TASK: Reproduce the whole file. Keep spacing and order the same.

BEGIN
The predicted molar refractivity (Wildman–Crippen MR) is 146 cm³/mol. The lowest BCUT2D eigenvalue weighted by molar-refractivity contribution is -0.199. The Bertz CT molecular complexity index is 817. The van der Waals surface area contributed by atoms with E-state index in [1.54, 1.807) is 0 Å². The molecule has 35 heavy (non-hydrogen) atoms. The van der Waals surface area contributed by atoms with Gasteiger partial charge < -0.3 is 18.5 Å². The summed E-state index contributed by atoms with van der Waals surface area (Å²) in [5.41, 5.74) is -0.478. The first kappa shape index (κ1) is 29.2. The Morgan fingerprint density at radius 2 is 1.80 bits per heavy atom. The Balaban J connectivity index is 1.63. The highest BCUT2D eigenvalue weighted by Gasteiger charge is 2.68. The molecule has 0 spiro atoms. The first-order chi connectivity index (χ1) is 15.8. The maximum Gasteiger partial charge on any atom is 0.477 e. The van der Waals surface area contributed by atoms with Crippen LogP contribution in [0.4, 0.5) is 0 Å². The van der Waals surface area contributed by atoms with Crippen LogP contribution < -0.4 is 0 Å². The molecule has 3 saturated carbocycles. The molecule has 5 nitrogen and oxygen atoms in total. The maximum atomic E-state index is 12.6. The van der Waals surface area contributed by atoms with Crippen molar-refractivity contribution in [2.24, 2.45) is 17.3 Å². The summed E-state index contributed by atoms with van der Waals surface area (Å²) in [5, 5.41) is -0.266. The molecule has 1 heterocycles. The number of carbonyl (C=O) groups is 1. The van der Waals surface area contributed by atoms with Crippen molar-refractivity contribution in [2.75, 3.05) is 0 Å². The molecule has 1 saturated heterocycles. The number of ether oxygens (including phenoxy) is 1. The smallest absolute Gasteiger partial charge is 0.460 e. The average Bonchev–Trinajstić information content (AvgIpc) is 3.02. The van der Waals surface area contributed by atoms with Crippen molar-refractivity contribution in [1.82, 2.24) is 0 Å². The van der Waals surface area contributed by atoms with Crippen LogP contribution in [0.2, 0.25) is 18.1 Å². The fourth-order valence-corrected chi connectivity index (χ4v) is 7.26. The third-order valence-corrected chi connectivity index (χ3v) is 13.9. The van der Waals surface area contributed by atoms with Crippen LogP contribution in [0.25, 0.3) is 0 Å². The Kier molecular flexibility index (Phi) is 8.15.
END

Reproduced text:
The predicted molar refractivity (Wildman–Crippen MR) is 146 cm³/mol. The lowest BCUT2D eigenvalue weighted by molar-refractivity contribution is -0.199. The Bertz CT molecular complexity index is 817. The van der Waals surface area contributed by atoms with E-state index in [1.54, 1.807) is 0 Å². The molecule has 35 heavy (non-hydrogen) atoms. The van der Waals surface area contributed by atoms with Gasteiger partial charge < -0.3 is 18.5 Å². The summed E-state index contributed by atoms with van der Waals surface area (Å²) in [5.41, 5.74) is -0.478. The first kappa shape index (κ1) is 29.2. The Morgan fingerprint density at radius 2 is 1.80 bits per heavy atom. The Balaban J connectivity index is 1.63. The highest BCUT2D eigenvalue weighted by Gasteiger charge is 2.68. The molecule has 0 spiro atoms. The first-order chi connectivity index (χ1) is 15.8. The maximum Gasteiger partial charge on any atom is 0.477 e. The van der Waals surface area contributed by atoms with Crippen LogP contribution in [0.4, 0.5) is 0 Å². The van der Waals surface area contributed by atoms with Crippen LogP contribution < -0.4 is 0 Å². The molecule has 3 saturated carbocycles. The molecule has 5 nitrogen and oxygen atoms in total. The maximum atomic E-state index is 12.6. The van der Waals surface area contributed by atoms with Crippen molar-refractivity contribution in [2.24, 2.45) is 17.3 Å². The summed E-state index contributed by atoms with van der Waals surface area (Å²) in [5, 5.41) is -0.266. The molecule has 1 heterocycles. The number of carbonyl (C=O) groups is 1. The van der Waals surface area contributed by atoms with Crippen molar-refractivity contribution in [2.75, 3.05) is 0 Å². The molecule has 1 saturated heterocycles. The number of ether oxygens (including phenoxy) is 1. The smallest absolute Gasteiger partial charge is 0.460 e. The average Bonchev–Trinajstić information content (AvgIpc) is 3.02. The van der Waals surface area contributed by atoms with Crippen molar-refractivity contribution in [1.82, 2.24) is 0 Å². The van der Waals surface area contributed by atoms with Crippen LogP contribution in [0.2, 0.25) is 18.1 Å². The fourth-order valence-corrected chi connectivity index (χ4v) is 7.26. The third-order valence-corrected chi connectivity index (χ3v) is 13.9. The van der Waals surface area contributed by atoms with Crippen LogP contribution in [0.25, 0.3) is 0 Å². The Kier molecular flexibility index (Phi) is 8.15.